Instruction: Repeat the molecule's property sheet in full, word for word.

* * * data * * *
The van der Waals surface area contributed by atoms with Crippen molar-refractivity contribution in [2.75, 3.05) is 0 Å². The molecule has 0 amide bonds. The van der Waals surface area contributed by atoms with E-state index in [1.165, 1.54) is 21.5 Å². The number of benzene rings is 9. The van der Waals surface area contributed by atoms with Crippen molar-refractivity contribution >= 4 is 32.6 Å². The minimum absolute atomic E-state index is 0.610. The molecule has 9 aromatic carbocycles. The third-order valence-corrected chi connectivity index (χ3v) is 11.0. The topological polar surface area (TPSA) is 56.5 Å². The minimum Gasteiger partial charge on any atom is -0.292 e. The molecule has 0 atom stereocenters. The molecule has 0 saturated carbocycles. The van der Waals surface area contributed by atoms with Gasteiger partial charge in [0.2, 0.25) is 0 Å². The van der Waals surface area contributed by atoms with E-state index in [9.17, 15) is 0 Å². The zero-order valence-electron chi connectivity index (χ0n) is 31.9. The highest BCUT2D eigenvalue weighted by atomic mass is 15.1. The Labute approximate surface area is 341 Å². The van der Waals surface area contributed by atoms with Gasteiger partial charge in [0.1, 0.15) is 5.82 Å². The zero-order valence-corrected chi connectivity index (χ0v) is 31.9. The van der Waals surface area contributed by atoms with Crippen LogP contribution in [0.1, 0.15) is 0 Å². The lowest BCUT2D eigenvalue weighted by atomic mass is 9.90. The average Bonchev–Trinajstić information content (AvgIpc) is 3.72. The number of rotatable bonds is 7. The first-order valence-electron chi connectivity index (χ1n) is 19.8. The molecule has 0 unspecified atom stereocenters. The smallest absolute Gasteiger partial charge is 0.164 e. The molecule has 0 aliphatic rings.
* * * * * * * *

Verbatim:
The van der Waals surface area contributed by atoms with Crippen molar-refractivity contribution in [2.75, 3.05) is 0 Å². The molecule has 0 amide bonds. The van der Waals surface area contributed by atoms with E-state index in [1.165, 1.54) is 21.5 Å². The number of benzene rings is 9. The van der Waals surface area contributed by atoms with Crippen molar-refractivity contribution >= 4 is 32.6 Å². The minimum absolute atomic E-state index is 0.610. The molecule has 9 aromatic carbocycles. The third-order valence-corrected chi connectivity index (χ3v) is 11.0. The topological polar surface area (TPSA) is 56.5 Å². The minimum Gasteiger partial charge on any atom is -0.292 e. The molecule has 0 atom stereocenters. The molecule has 0 saturated carbocycles. The van der Waals surface area contributed by atoms with Gasteiger partial charge in [0.2, 0.25) is 0 Å². The van der Waals surface area contributed by atoms with E-state index in [9.17, 15) is 0 Å². The zero-order valence-electron chi connectivity index (χ0n) is 31.9. The highest BCUT2D eigenvalue weighted by atomic mass is 15.1. The Labute approximate surface area is 341 Å². The van der Waals surface area contributed by atoms with Gasteiger partial charge in [0.1, 0.15) is 5.82 Å². The zero-order valence-corrected chi connectivity index (χ0v) is 31.9. The van der Waals surface area contributed by atoms with Crippen LogP contribution in [0.1, 0.15) is 0 Å². The lowest BCUT2D eigenvalue weighted by atomic mass is 9.90. The average Bonchev–Trinajstić information content (AvgIpc) is 3.72. The number of rotatable bonds is 7. The first-order valence-electron chi connectivity index (χ1n) is 19.8. The molecule has 0 unspecified atom stereocenters. The smallest absolute Gasteiger partial charge is 0.164 e. The molecule has 0 aliphatic rings.